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Sub-Sea CO2 Storage Leakage Studied (Ind. Report)
Carbon Storage
Date: 2019-05-15
Researchers at GEOMAR Helmholtz Centre for Ocean Research Kiel investigating the possibilities and limits of the sub-sea CO2 storage report it is possible to reduce anthropogenic CO2 emissions by separating CO2 from flue gases and storing the captured CO2 in geological formations. The researchers also note negative emissions can be achieved by coupling biogas production with CO2 separation and storage.

Assessments by the IPCC show that these approaches are essential parts of the technology mix needed to limit global warming to less than 2 degrees C.

In Europe the largest potential to store CO2 is located offshore in deep saline aquifers and other sub-seabed geological formations of the North Sea where over 10,000 oil and gas wells have been drilled. At many of these wells, methane gas from shallow biogenic deposits is leaking into the environment because the surrounding sediments were mechanically disturbed and weakened during the drilling process. The study notes that CO2 stored in the vicinity of these wells may leak and ultimately return into the atmosphere.

"We have performed a release experiment in the Norwegian sector of the North Sea to determine the footprint and consequences of such a leak", explains study lead author Dr. Lisa Vielstadte from GEOMAR Helmholtz Centre for Ocean Research Kiel.

In the study, CO2 released at the seabed in 82 meters of water was tracked and traced using a remotely operated vehicle (ROV) equipped with chemical and acoustic sensors and additional measurements on board of Research Vessel Celtic Explorer. The resulting data showed that CO2 gas bubbles were completely dissolved close to the seafloor and the pH value of ambient bottom waters was lowered from a background value of 8.0 to a more acidic value of 7.0 at the release site as a consequence of the dissolution process. This bottom water acidification has detrimental effects on organisms living at the seabed", However, strong bottom currents induced a rapid dispersion of the dissolved CO2 such that the area at the seabed where potentially harmful effects can occur is small.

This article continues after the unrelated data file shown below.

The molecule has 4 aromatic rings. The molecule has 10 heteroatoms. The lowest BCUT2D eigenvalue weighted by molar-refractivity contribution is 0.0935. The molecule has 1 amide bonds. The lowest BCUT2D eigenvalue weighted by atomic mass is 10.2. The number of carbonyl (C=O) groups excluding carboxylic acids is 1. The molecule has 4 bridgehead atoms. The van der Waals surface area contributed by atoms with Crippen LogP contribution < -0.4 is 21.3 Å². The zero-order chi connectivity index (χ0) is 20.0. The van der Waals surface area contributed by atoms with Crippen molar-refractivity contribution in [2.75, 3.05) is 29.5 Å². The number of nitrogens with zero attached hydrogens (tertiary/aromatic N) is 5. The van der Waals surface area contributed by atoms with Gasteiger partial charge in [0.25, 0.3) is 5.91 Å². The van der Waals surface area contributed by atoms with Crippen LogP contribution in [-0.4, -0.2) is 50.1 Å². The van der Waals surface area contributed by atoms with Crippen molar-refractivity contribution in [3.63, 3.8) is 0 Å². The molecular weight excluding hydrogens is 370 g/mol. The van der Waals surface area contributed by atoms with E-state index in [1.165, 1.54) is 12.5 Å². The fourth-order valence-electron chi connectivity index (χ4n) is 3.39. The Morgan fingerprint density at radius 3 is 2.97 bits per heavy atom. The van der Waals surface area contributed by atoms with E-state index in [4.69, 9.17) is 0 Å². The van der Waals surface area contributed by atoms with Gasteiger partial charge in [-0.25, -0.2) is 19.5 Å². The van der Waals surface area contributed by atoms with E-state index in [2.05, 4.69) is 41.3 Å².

Accordingly, the study tentatively concluded it is possible to store CO2 safely in sub-seabed formations if the storage site is located in an area with a small number of leaky wells, the report summarizes. (Source: Helmholtz Centre for Ocean Research Kiel , PR, 14 May, 2019) Contact: GEOMAR - Helmholtz Centre for Ocean Research Kiel, Dr. Lisa Vielstadte, +49 431 600-0, Fax:+49 431 600-2805, www.geomar.de/en